Steve Fowler, editor-in-chief: “VW isn’t the only brand to offer tempting finance contracts, because MG is currently touting zero per cent finance on the MG4. There are catches, though: it’s only on a two-year PCP deal, and you will need to stump up at least 30 per cent of the car’s list price as a deposit.”

Dean Gibson, senior test editor“If there’s one thing MG has proven, it’s that EVs really don’t have to be unaffordable. If other makers want to compete, they’re going to need to react – and fast. Hopefully, it’ll mean we’ll see fewer bloated electric SUVs, and a few more compacts that make better use of energy.”

Which would you buy? Let us know in the comments section below…

Specs and prices

  Volkswagen ID.3 Pro S MG4 Trophy Long Range
Petrol, diesel or electric? Electric Electric
M/kWh 3.8 3.8
Electricity cost (£) £0.29 £0.29
P11D value £42,815 £32,440
Fill up 22.33 18.56
On the road price/total as tested £42,870/£51,215 £32,495/£33,190
Residual value (after 3yrs/36,000) £27,225 (50.6%) £16,949 (51.26%)
Depreciation £15,645 £15,546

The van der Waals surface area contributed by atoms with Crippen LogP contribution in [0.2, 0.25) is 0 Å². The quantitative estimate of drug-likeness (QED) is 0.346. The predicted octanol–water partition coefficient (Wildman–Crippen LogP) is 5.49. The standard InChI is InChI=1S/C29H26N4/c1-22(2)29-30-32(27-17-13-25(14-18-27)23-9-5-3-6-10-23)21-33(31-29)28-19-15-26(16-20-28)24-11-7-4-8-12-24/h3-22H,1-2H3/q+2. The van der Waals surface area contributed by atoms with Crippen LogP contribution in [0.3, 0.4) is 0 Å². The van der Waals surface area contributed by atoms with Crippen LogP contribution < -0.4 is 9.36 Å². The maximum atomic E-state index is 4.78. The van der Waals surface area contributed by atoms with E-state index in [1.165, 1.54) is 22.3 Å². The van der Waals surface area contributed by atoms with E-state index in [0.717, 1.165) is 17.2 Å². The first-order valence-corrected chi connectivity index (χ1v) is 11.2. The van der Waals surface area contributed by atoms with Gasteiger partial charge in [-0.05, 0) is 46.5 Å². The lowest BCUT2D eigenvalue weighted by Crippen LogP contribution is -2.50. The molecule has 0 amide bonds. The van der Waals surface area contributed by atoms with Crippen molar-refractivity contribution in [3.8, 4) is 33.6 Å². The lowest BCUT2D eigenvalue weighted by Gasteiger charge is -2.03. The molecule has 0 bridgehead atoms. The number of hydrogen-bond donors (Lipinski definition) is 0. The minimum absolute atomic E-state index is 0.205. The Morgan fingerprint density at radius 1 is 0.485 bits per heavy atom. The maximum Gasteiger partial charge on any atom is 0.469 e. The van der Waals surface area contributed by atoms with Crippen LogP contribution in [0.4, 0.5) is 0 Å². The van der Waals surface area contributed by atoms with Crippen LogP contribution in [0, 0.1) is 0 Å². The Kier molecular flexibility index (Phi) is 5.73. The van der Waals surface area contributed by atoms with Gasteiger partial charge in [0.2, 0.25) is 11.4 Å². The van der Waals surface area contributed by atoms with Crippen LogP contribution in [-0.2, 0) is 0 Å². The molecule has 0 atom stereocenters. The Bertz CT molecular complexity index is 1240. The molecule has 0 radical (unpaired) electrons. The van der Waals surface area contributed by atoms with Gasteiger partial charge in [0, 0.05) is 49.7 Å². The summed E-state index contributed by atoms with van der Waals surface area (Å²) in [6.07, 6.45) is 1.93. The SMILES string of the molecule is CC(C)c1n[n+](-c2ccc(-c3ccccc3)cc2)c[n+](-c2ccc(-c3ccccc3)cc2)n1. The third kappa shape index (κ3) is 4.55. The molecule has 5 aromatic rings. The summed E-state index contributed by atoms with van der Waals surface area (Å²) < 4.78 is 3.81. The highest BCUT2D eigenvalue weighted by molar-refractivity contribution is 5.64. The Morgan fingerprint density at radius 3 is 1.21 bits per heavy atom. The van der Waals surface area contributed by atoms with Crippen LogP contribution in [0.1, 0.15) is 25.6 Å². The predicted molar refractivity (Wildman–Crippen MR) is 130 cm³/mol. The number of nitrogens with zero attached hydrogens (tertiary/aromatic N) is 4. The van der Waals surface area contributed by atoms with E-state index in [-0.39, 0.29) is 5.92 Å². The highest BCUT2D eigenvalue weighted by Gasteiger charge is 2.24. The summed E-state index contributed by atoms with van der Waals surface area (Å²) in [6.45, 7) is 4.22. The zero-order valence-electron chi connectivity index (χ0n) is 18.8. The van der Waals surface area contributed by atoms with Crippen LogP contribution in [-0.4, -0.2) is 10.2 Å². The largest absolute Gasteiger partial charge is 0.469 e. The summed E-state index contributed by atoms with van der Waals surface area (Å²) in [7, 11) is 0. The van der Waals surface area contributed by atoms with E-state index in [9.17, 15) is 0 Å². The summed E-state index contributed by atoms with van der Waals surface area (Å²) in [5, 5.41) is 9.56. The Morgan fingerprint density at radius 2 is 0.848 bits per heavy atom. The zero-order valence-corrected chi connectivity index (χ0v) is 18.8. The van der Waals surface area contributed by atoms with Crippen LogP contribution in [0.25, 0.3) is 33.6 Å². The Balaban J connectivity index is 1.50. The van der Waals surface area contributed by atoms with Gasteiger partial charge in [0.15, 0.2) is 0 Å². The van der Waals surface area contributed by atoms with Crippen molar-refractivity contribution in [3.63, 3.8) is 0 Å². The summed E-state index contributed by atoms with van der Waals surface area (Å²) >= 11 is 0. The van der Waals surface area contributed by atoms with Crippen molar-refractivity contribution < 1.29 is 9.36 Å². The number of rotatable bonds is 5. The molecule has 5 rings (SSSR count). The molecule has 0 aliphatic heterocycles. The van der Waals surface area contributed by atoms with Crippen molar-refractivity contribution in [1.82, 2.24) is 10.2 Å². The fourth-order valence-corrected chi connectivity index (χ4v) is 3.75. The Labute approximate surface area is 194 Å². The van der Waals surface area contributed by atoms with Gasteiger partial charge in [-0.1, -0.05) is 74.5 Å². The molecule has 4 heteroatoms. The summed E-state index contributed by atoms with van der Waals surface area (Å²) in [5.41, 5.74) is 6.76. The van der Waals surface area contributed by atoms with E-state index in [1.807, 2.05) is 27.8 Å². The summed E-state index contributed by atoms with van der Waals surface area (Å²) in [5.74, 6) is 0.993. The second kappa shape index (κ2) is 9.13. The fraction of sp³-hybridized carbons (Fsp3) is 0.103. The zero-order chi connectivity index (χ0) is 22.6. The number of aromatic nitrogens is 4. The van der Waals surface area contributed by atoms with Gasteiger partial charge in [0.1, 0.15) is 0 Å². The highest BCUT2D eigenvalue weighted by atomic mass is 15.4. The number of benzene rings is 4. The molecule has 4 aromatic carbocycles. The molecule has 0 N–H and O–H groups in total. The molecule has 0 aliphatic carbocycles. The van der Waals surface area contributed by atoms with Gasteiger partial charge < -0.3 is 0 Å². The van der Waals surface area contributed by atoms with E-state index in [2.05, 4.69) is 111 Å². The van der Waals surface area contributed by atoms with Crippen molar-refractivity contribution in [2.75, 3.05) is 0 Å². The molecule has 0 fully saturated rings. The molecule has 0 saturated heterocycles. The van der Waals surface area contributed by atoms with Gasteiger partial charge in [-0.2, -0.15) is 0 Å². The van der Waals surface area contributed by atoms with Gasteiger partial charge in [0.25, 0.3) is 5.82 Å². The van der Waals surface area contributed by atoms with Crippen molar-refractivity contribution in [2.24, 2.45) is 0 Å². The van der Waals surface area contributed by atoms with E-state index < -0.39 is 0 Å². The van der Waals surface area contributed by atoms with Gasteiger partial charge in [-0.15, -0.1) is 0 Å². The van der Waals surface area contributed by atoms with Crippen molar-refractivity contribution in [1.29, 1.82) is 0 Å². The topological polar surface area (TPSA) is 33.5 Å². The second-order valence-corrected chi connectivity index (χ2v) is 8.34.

Annual tax liability std / higher rate £171.26/£342.50 £130/£259.50
Annual fuel. cost (10k / 20k miles) £763 (£1,526) £763 (£1,526)
Ins. group / quote / VED 28/£582/0 29/£713/0
Service costs (3 years) £720 £361
Length/wheelbase 4,261/2,770mm 4,287/2,705mm
Height/width 1,568/1,809mm 1,504/1,836mm
Powertrain Rear e-motor/lithium-ion battery Rear e-motor/lithium-ion battery
Peak power 201 bhp 200 bhp
Peak torque 310 Nm 250 Nm
Transmission Single-speed/rwd Single-speed/rwd
Battery capacity / usable 77/77kWh 64/61.7kWh
Boot capacity (seats up / down) 385/1,267 litres 363/1,177 litres
Kerbweight / payload / towing weight 1,933/347/0kg 1,685/448/500kg
Turning circle 10.2 metres 10.6 metres
Basic warranty / recovery 3 years (60,000)/3 years 7 years (80,000)/1 year
Driver Power manufacturer position 27th 32nd
Euro NCAP: Adult / child / ped. / assist / stars 87/89/71/88/5 (2020) 83/80/75/78/5 (2022)
0-62mph / top speed 7.9 seconds/99mph 7.9 seconds/100mph
Claimed range (WLTP) 347 miles 270 miles
Charging capability 11/170kW 7.4/135kW
Charging time 7 hours 30 minutes/28 minutes 10-80% 9 hours/ 35 minutes 10-80%
Actual/claimed CO2/tax bracket 0g/km 0g/km
Number of airbags/Isofix points Seven/three Six/two
Parking sensors/camera F&r/£1,175 F&r/yes
Lane-keep assist/blindspot/AEB Yes/£2,095/yes Yes/yes/yes
Climate control Yes Yes
Leather/heated seats No/yes No/f&r
Metallic paint/LED lights £710/yes £690/yes
Keyless entry & go/powered tailgate Yes/no Yes/no
Sat-nav/digital dashboard/USBs Yes/yes/four Yes/yes/four
Online services/wireless charging Yes/yes Yes/yes
Apple CarPlay/Android Auto Wireless/wireless Yes/Yes
Chief reviewer

Alex joined Auto Express as staff writer in early 2018, helping out with news, drives, features, and the occasional sports report. His current role of Chief reviewer sees him head up our road test team, which gives readers the full lowdown on our comparison tests.